Planning underway for Central District portion of the city’s new comprehensive plan

City residents got their first shot at shaping the future of the center of Philadelphia Monday night, at a public input session for the Central District Comprehensive Plan.

The Central District includes Center City, but also goes well beyond those traditional boundaries, stretching from Spring Garden Street in the north to a southern boundary partially on Washington Avenue and partially on Christian Street, and from river to river. (For a list of neighborhoods, click here.)

It includes residential neighborhoods, the largest of Philadelphia’s business districts, two riverfronts, and many historic and cultural institutions. 

The Central District Comprehensive Plan, like all 18 of the district-level comprehensive plans, will take the concepts outlined in the city-wide plan, Philadelphia2035, and apply them in more detail. The Philadelphia City Planning Commission has identified several key issues that the Central District Plan will address: The viability and vibrancy of the retail corridors in the district, connections to the commercial centers of University City and Temple University, development along the Schuylkill and Delaware riverfronts, growth of the office and culture sectors, and enhancement of residential amenities.

At earlier public input sessions for the Lower South, West Park and Lower Northeast district plans, participants were divided into small groups and asked questions to help planners determine what the needs and desires for those areas are. For the Center District plan, too many people were expected to participate, both last night and during a second session on Wednesday, for that format, said area planner Laura Spina. Instead, the 80 or so people who came walked around stations set up around the room, where they saw posters with background information and posted questions, and answered planners’ questions about transit, attracting and retaining residents, parks and open space, and other key topics.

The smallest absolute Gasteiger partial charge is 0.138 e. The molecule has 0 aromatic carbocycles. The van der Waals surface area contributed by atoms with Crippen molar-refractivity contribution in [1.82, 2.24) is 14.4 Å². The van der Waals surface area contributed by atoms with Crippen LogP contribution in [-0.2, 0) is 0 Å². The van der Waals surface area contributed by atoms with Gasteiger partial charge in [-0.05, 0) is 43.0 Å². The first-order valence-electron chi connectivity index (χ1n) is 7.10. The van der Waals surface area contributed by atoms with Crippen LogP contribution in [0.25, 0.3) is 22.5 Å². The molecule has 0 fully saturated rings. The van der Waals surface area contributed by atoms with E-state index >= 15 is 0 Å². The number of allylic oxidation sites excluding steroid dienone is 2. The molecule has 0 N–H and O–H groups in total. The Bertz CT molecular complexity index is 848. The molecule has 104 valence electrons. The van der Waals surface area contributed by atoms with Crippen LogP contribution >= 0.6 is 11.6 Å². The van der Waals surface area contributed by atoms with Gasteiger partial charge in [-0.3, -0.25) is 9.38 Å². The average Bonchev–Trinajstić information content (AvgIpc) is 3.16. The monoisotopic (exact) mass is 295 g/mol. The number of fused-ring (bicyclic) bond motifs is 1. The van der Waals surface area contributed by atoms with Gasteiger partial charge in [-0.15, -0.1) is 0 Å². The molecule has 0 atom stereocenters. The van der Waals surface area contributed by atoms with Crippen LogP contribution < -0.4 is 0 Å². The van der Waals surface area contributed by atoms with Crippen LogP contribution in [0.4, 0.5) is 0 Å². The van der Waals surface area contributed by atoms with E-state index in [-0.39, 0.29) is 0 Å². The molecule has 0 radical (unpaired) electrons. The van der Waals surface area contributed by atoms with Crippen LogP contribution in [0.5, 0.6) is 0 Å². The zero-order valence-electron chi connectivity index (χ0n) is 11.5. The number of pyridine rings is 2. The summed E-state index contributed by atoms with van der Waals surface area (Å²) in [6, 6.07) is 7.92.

Gaensli Duvervil and Keysha Pilson on what they think the district most needs.

While city planning doesn’t run the school system, Frankford resident Gaensli Duvervil said nearly every goal planners laid out is somehow tied to it. “If you want people to stay in Philadelphia, that’s the main key right there,” he said.

Pat Lowe lives in Rhawnhurst, which is not part of the Center District. But she owns rentals in Northern Liberties, which is, and also in Strawberry Mansion. Lowe suggested a new tax policy: Rather than a property taxed based on the value of the buildings, impose a land tax. “It would help with speculation, especially in areas with empty lots,” she said. “It would discourage people from sitting on vacant land.”

Anne Prosseda lives in Pennsport, in an area she described as just barely south of the Central District boundaries. The health of the city center is very important to her. Prosseda said requiring new construction to be built with universal design principles – in other words, so that anyone, regardless of age or disability can use the space – would help Philadelphians stay in their homes as they age. Retrofitting accommodations is much more difficult and costly, she said.

“I really like what the city department of parks and recreation is trying to do now,” she said. “But I’m very sorry their budget is so poorly funded,”  Prosseda said parks are a vital part of making a city attractive to new and current residents, particularly families with children.

Southwest Center City resident Gary Spahn

Some of the other suggestions participants had: Reduce fares and increase the frequency of public transportation options. Examine current public transit routes to see if updates are needed. Encourage the building of more affordable housing and more upper-middle-income condos. Promote economic diversity in all neighborhoods. Be cautious not to re-zone too much industrial land to residential uses. Extend the subway to the Navy Yard. Change the business tax structure.

Watch more video from participants Andy Peng of South Philadelphia, who said more population density would mean lower taxes for everyone, and from Stephen Stofka, who writes for Hidden City Philadelphia, and who said it’s time to review transit routes and improve signage.

A second round of the same input session will be held from 5:30 to 7:30 Wednesday at the Hamilton Garden at Kimmel Center, 300 S. Broad Street.  This fall, planners will talk about the geographical and topical areas they will focus on, and a draft plan will be revealed in early 2013, likely in February.

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